Using a wire EDM injection mold cavity for a work wheel is an ideal option when designing plastic gears. This method will offer more versatility and ultimately reduce costs and time put toward the finished product.

Crossed-axis helical gears (non-enveloping) is a method of transferring motion when using non-parallel axis shafts. These shafts are typically at a 90-degree angle. This method uses a worm to drive a worm wheel. Figure 1 shows an example of an injection molded plastic worm wheel.

Plastic injection molded gear cavities are typically produced using an electric discharge machine (EDM). Two types of machines may be used to produce a gear cavity, Wire EDM or RAM EDM. There are many steps leading up to the design and manufacture of either process used to produce a worm wheel molding cavity. The shrinkage is first selected for the gear cavity. This is used along with the plastic gear design for the actual gear cavity design.

Figure 1: Worm wheel

In the world of plastic injection molded gears, the compensation of the plastic material shrinkage is key. However, compensating for the shrinkage of a worm wheel can be difficult. It is possible that a plastic injection molded worm wheel is produced perfectly on the first attempt. Often, a second cavity will be required. The results from the first cavity are reviewed and a second cavity is produced with compensation if necessary.

The standard method of RAM  EDM using an electrode for the worm wheel cavity is to design the cavity based on the shrinkage. From there, the electrode is designed along with the hob that’s required to produce the electrode. There may be a three-to-five-week lead time for a new hob if it is required. With this hob, the electrode is then generated (Figure 2). Then, the electrode will be mounted in a RAM  EDM machine to burn the cavity. There is nothing out of the ordinary about producing a cavity this way. It has been done this way for many years. The problem comes after the molded plastic part has been produced and inspected. Now is the time when you discover if the shrinkage that was selected is correct.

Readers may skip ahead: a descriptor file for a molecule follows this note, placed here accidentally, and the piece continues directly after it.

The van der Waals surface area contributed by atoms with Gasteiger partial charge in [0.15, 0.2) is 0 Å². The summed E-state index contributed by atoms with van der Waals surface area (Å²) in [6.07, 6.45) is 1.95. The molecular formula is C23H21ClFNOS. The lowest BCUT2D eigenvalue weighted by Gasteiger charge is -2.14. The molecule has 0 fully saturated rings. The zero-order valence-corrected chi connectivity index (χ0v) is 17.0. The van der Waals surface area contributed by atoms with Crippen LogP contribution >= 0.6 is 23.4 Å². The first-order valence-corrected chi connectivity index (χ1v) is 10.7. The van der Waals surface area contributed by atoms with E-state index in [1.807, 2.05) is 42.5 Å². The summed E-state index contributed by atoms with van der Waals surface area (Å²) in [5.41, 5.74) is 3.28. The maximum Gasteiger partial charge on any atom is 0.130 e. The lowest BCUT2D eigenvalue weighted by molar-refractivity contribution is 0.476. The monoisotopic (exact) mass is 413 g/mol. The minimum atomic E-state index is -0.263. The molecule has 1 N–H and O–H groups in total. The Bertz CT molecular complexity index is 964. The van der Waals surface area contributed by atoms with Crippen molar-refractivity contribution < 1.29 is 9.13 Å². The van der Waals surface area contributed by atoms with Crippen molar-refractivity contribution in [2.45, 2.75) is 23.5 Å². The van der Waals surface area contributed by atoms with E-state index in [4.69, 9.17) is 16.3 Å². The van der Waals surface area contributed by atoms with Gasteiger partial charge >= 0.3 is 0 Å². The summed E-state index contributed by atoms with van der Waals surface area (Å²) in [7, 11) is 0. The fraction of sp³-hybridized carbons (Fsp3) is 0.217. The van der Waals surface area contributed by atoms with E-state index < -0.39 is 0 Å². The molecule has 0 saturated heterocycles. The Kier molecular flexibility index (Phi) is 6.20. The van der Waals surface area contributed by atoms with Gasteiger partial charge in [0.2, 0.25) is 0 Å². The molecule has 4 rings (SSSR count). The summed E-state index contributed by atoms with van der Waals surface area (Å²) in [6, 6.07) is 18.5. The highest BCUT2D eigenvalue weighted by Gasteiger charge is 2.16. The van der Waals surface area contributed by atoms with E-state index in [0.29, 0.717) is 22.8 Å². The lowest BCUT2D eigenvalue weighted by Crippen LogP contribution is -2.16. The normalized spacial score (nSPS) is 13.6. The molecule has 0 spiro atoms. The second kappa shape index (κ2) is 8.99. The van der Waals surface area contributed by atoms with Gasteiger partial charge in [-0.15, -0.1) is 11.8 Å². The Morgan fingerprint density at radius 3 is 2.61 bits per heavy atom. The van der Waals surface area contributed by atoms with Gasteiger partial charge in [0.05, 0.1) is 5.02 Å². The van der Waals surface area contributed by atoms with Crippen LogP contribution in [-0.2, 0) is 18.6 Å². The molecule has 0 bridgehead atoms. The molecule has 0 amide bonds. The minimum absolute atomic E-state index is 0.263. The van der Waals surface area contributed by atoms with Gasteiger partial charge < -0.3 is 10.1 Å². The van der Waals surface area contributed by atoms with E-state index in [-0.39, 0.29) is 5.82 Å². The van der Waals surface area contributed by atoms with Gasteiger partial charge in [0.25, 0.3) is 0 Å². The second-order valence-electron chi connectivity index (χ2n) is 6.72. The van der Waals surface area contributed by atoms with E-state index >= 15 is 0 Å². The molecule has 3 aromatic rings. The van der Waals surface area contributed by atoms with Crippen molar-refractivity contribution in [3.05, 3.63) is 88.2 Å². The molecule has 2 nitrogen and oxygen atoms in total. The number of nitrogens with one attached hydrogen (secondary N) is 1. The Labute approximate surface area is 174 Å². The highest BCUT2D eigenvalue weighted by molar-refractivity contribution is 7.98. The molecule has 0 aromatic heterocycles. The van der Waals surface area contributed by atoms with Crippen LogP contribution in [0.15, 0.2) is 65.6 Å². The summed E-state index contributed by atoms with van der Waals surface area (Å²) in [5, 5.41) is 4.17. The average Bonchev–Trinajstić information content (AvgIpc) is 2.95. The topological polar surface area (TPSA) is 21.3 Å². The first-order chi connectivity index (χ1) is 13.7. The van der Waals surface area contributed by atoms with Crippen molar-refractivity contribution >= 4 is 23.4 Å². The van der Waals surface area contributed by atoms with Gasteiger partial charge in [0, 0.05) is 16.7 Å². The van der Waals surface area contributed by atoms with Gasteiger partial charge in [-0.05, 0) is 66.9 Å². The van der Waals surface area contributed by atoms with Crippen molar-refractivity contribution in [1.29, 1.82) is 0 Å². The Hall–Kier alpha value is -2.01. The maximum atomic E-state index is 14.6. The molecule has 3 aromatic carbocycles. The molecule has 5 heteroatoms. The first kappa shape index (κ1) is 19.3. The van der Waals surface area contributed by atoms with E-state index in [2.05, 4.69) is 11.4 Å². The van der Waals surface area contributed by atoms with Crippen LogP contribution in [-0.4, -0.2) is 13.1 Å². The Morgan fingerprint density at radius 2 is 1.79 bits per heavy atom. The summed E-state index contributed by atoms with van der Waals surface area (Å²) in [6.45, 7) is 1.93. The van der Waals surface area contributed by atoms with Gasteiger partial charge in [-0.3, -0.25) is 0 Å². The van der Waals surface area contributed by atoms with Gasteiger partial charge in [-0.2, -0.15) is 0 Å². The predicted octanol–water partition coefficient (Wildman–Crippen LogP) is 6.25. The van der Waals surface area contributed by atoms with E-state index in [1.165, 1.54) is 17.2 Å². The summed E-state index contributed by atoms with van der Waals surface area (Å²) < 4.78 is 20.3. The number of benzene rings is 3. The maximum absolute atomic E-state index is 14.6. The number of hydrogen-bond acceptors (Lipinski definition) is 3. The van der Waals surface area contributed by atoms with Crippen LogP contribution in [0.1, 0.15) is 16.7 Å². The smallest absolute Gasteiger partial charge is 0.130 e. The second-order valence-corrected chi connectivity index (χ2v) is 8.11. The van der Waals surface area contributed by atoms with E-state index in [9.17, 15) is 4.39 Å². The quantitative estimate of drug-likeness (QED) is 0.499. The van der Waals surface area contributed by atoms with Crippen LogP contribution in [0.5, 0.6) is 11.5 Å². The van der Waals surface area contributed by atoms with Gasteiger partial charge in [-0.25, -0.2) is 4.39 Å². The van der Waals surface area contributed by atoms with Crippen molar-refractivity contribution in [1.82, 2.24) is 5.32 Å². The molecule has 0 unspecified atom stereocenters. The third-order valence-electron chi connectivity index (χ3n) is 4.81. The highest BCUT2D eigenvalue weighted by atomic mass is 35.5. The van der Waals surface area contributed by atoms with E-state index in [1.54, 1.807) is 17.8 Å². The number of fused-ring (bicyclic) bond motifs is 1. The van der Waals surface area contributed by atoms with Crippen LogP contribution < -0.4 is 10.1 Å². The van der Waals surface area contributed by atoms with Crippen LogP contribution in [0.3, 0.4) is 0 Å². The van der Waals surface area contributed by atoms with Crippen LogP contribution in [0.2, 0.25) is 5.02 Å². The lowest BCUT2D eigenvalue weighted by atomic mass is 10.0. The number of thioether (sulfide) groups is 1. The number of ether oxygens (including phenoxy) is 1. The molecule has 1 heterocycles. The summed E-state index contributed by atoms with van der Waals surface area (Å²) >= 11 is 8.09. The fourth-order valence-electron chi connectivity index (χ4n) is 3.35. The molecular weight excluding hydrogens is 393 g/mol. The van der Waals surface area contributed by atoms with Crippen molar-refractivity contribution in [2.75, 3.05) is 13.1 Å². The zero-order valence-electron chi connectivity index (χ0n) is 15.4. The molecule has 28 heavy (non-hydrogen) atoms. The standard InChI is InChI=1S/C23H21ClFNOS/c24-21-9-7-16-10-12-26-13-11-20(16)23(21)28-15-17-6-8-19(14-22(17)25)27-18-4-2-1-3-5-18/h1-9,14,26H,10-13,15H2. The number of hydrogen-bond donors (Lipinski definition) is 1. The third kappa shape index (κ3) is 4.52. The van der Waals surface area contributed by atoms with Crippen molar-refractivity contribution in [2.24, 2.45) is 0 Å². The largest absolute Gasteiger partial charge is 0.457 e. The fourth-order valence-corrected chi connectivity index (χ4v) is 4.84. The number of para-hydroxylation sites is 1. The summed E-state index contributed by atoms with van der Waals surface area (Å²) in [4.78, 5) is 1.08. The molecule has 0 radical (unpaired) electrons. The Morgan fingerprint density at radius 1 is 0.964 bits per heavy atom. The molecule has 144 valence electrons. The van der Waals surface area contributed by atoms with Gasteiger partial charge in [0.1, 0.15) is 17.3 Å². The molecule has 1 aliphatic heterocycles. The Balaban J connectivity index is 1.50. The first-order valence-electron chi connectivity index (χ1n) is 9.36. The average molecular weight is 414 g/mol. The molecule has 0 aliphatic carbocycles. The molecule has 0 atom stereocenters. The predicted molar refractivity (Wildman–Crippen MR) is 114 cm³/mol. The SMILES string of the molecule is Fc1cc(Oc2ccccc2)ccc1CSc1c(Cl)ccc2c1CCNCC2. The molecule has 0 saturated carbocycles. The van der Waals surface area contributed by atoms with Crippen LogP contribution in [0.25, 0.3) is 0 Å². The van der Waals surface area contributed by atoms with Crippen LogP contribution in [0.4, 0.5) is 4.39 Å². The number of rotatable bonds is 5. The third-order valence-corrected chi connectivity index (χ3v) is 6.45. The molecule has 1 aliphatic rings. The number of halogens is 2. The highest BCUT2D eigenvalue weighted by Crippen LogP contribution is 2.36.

Figure 2:Electrode generation

If the worm wheel needs correction, then a new cavity is started. The cavity correction may be easy and fast if the same hob can be reused with only minor changes. If the hob can not be reused then to order a new hob it may take another three to five weeks for delivery. Obviously, this can put you behind on schedule in a world of very tight deliveries. It still may not come out ideally even after making corrections in this way. This is true because worm wheels do not shrink in a uniform way all around the part. This is truer when using a filled material such as glass fiber or carbon fiber. The material filler can have varying fiber orientation around the gear causing non-uniform shrinkage. Another contributing factor to the shrinkage may be a gear that does not have uniform geometry of other features on the part.

When looking at the cross axis helical gears (non-enveloping) you will see it has point contact (Figure 3). This is when the worm makes contact at one point along the worm wheel face. It is not a line contact across the face of the gear as seen in a spur gear. Because of the point contact, a true worm wheel is not necessarily needed.

Figure 3: Wire cut crossed axis helical gear

This is one reason the use of wire EDM should be considered (Figure 4). As mentioned above, the shrinkage on a wire cut cavity may be improperly predicted and correction may be required. With the use of a wire EDM machine, it can be reprogrammed much more easily with a modified wire path to make the corrections.